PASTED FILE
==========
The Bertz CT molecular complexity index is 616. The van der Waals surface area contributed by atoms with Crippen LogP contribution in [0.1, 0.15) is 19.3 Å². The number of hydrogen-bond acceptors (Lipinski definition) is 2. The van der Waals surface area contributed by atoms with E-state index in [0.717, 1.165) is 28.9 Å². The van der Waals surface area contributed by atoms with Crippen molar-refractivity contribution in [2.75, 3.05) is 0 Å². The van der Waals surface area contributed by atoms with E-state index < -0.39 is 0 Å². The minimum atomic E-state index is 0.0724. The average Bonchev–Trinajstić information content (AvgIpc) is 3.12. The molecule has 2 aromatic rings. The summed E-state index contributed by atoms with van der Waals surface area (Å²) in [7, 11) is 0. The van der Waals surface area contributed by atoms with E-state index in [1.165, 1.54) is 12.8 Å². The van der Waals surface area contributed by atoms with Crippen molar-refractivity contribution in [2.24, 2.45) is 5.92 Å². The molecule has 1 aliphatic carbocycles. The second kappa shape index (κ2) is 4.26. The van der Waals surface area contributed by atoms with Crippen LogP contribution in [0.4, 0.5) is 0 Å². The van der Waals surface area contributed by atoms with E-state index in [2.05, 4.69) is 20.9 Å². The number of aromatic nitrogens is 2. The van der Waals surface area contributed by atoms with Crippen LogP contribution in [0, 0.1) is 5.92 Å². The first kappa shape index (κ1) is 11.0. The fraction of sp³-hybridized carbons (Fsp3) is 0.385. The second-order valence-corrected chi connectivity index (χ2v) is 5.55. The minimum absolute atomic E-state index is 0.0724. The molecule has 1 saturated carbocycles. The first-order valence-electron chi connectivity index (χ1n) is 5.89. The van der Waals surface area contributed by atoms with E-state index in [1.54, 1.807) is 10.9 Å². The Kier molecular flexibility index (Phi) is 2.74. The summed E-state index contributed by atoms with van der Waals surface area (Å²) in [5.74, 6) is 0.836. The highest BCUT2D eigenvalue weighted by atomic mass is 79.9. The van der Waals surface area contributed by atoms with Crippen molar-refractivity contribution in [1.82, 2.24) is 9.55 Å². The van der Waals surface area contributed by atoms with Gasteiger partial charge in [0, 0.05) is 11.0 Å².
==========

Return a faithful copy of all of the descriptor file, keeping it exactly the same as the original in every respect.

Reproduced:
The Bertz CT molecular complexity index is 616. The van der Waals surface area contributed by atoms with Crippen LogP contribution in [0.1, 0.15) is 19.3 Å². The number of hydrogen-bond acceptors (Lipinski definition) is 2. The van der Waals surface area contributed by atoms with E-state index in [0.717, 1.165) is 28.9 Å². The van der Waals surface area contributed by atoms with Crippen molar-refractivity contribution in [2.75, 3.05) is 0 Å². The van der Waals surface area contributed by atoms with E-state index < -0.39 is 0 Å². The minimum atomic E-state index is 0.0724. The average Bonchev–Trinajstić information content (AvgIpc) is 3.12. The molecule has 2 aromatic rings. The summed E-state index contributed by atoms with van der Waals surface area (Å²) in [7, 11) is 0. The van der Waals surface area contributed by atoms with E-state index in [1.165, 1.54) is 12.8 Å². The van der Waals surface area contributed by atoms with Crippen molar-refractivity contribution in [2.24, 2.45) is 5.92 Å². The molecule has 1 aliphatic carbocycles. The second kappa shape index (κ2) is 4.26. The van der Waals surface area contributed by atoms with Crippen LogP contribution in [0.4, 0.5) is 0 Å². The van der Waals surface area contributed by atoms with E-state index in [2.05, 4.69) is 20.9 Å². The number of aromatic nitrogens is 2. The van der Waals surface area contributed by atoms with Crippen LogP contribution in [0, 0.1) is 5.92 Å². The first kappa shape index (κ1) is 11.0. The fraction of sp³-hybridized carbons (Fsp3) is 0.385. The second-order valence-corrected chi connectivity index (χ2v) is 5.55. The minimum absolute atomic E-state index is 0.0724. The molecule has 1 saturated carbocycles. The first-order valence-electron chi connectivity index (χ1n) is 5.89. The van der Waals surface area contributed by atoms with E-state index in [1.54, 1.807) is 10.9 Å². The Kier molecular flexibility index (Phi) is 2.74. The summed E-state index contributed by atoms with van der Waals surface area (Å²) in [5.74, 6) is 0.836. The highest BCUT2D eigenvalue weighted by atomic mass is 79.9. The van der Waals surface area contributed by atoms with Crippen molar-refractivity contribution in [1.82, 2.24) is 9.55 Å². The van der Waals surface area contributed by atoms with Gasteiger partial charge in [0, 0.05) is 11.0 Å².